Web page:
Pali is the language of the Tipiṭaka, which is the sacred canon of Theravāda Buddhism and contains much of the Buddha’s speech. Closeley related to Sanskrit, both languages are used interchangeably between religions.
Marathi-English dictionarySource: DDSA: The Molesworth Marathi and English Dictionary
kharī (खरी).—f C Cultivable ground occurring or formed on a sheet of rock.
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khārī (खारी).—f Cloudiness and coldness of weather, rawness. v suṭa, paḍa. 2 (Usually khāra) A squirrel. 3 A yellowish clay. Much used for the dhābēṃ or flat earthen roof.Source: DDSA: The Aryabhusan school dictionary, Marathi-English
kharī (खरी).—f A field on a sheet of rock.
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khārī (खारी).—f Cloudiness and coldness of weather.
Marathi is an Indo-European language having over 70 million native speakers people in (predominantly) Maharashtra India. Marathi, like many other Indo-Aryan languages, evolved from early forms of Prakrit, which itself is a subset of Sanskrit, one of the most ancient languages of the world.
Sanskrit-English dictionarySource: DDSA: The practical Sanskrit-English dictionary
Kharī (खरी).—A she-ass; वनं स्वर्गसुखं यत्र खरीभिः सह वर्धसे (vanaṃ svargasukhaṃ yatra kharībhiḥ saha vardhase) Ks. 63.134.
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Khāri (खारि) or Khārī (खारी).—f. A measure of grain equal to 16 droṇas. [ 4 मुष्टि (muṣṭi)s = 1 निष्टिका (niṣṭikā); 2 निष्टिका (niṣṭikā)s = 1 अष्टिका (aṣṭikā); 2 अष्टिका (aṣṭikā)s = 1 कुडव (kuḍava); 4 कुटव (kuṭava)s = 1 प्रस्थ (prastha); 4 प्रस्थ (prastha)s = 1 आढकी (āḍhakī); 4 आढकी (āḍhakī)s = 1 द्रोण (droṇa); 16 or 2 द्रोण (droṇa)s = 1 खारी (khārī).] खारीशतसहस्रेण धान्यैनापूरितौ ततः (khārīśatasahasreṇa dhānyaināpūritau tataḥ) Parṇāl.4.73; Pt.4.26.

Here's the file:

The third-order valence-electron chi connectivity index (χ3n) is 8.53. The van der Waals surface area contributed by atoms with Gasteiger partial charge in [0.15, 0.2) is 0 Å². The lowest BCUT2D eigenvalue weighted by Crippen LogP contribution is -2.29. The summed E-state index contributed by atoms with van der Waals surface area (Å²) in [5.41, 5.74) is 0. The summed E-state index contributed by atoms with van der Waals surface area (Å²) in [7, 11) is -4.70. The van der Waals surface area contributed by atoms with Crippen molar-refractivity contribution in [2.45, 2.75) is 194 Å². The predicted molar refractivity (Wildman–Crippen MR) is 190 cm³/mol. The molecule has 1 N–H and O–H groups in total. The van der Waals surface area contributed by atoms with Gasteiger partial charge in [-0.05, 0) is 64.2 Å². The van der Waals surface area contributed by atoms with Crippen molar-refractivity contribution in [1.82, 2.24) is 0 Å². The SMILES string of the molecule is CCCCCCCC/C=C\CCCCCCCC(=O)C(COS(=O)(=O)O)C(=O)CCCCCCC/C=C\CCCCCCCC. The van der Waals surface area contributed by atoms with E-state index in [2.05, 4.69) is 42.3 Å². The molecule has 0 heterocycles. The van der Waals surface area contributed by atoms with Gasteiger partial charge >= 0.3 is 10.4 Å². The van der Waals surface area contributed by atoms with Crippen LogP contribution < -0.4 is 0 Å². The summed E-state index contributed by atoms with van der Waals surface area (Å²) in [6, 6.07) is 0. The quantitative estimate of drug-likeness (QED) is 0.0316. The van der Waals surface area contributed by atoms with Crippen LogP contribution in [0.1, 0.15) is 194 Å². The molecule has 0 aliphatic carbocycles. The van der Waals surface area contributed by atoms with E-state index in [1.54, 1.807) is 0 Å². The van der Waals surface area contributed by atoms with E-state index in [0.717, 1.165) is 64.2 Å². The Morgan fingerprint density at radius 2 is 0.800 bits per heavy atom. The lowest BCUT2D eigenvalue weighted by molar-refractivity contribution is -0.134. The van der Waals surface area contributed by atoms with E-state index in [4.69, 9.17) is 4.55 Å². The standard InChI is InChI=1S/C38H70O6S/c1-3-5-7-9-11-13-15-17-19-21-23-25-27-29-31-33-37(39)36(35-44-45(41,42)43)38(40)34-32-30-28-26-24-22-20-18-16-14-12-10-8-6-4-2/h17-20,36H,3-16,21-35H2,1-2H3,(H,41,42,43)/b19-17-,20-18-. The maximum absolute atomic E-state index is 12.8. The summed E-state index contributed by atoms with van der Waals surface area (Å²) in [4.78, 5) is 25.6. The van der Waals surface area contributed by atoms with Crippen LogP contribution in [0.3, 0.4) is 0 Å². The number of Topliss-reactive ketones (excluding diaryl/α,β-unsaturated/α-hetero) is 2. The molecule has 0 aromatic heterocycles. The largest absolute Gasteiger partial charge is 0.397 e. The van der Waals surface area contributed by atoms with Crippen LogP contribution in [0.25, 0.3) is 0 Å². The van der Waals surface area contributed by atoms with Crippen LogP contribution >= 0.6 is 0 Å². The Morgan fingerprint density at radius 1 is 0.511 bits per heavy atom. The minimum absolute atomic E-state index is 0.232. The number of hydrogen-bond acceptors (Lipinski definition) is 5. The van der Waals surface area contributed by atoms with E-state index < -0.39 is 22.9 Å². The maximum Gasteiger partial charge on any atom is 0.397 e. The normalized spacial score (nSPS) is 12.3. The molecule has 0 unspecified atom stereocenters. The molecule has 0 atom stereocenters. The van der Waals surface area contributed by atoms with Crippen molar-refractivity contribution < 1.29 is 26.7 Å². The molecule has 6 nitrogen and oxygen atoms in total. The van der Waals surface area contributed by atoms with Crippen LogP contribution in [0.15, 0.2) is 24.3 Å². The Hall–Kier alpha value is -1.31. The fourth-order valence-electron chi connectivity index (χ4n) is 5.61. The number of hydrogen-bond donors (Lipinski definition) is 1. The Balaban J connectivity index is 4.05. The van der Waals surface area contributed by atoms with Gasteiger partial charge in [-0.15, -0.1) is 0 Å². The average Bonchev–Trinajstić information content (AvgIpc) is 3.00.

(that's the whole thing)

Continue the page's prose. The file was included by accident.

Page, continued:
-rī A scar.
Derivable forms: khāriḥ (खारिः).
See also (synonyms): khāra.
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Kharī (खरी).—(i. e. [khecarī])
1) a semi-divine female able to fly.
2) an epithet of Durgā.
3) The magical power of flying (siddhi); एवं सखीभिरुक्ताहं खेचरी- सिद्धिलोलुभा (evaṃ sakhībhiruktāhaṃ khecarī- siddhilolubhā) Ks.2.15.
4) a particular मुद्रा (mudrā) or position of fingers.
Kharī is a Sanskrit compound consisting of the terms kha and rī (री).
Sanskrit, also spelled संस्कृतम् (saṃskṛtam), is an ancient language of India commonly seen as the grandmother of the Indo-European language family. Closely allied with Prakrit and Pali, Sanskrit is more exhaustive in both grammar and terms and has the most extensive collection of literature in the world, greatly surpassing its sister-languages Greek and Latin.
See also (Relevant definitions)
Starts with (+12): Kharibhanda, Kharibhara, Kharibhu, Kharida, Kharidadara, Kharidakhata, Kharidi, Kharidi Jhampa, Kharijaja, Kharijangha, Kharika, Kharikaja, Kharikavapa, Kharikhan, Kharikhana, Kharim, Kharimatim, Kharimdhama, Kharimdhaya, Kharimpaca.
Ends with (+3): Abhisankhari, Akhari, Ardhakhari, Bokhari, Bonkhari, Cokhari, Kanakasikhari, Maukhari, Mukhari, Nakhari, Patisankhari, Pratimukhari, Purakkhari, Sankhari, Shekhari, Shikhari, Shurpakhari, Shvanavaikhari, Suvarnamukhari, Svarnamukhari.
Full-text (+43): Kharivapa, Kharika, Ardhakhari, Ardhakhara, Khara, Kharivishana, Kharivrisha, Kharivatsalya, Shurpakhari, Kharimpaca, Arddhakhara, Kharikhan, Dvikharika, Kharibhu, Vivadha, Baliya, Kharindhaya, Drishtotpattisa, Bavila, Kharijangha.
Search found 10 books and stories containing Khari, Khārī, Khāri, Kharī, Kha-ri, Kha-rī; (plurals include: Kharis, Khārīs, Khāris, Kharīs, ris, rīs). You can also click to the full overview containing English textual excerpts. Below are direct links for the most relevant articles:
Rasa Jala Nidhi, vol 1: Initiation, Mercury and Laboratory (by Bhudeb Mookerjee)
Rasa Jala Nidhi, vol 5: Treatment of various afflictions (by Bhudeb Mookerjee)
Part 25 - Ar-Razi and the Indian knowledge of metallic chemistry < [A Brief History of Indian Chemistry and Medicine]
List of Mahabharata people and places (by Laxman Burdak)
Rasa Jala Nidhi, vol 3: Metals, Gems and other substances (by Bhudeb Mookerjee)
Vinaya Pitaka (3): Khandhaka (by I. B. Horner)
The Great Chronicle of Buddhas (by Ven. Mingun Sayadaw)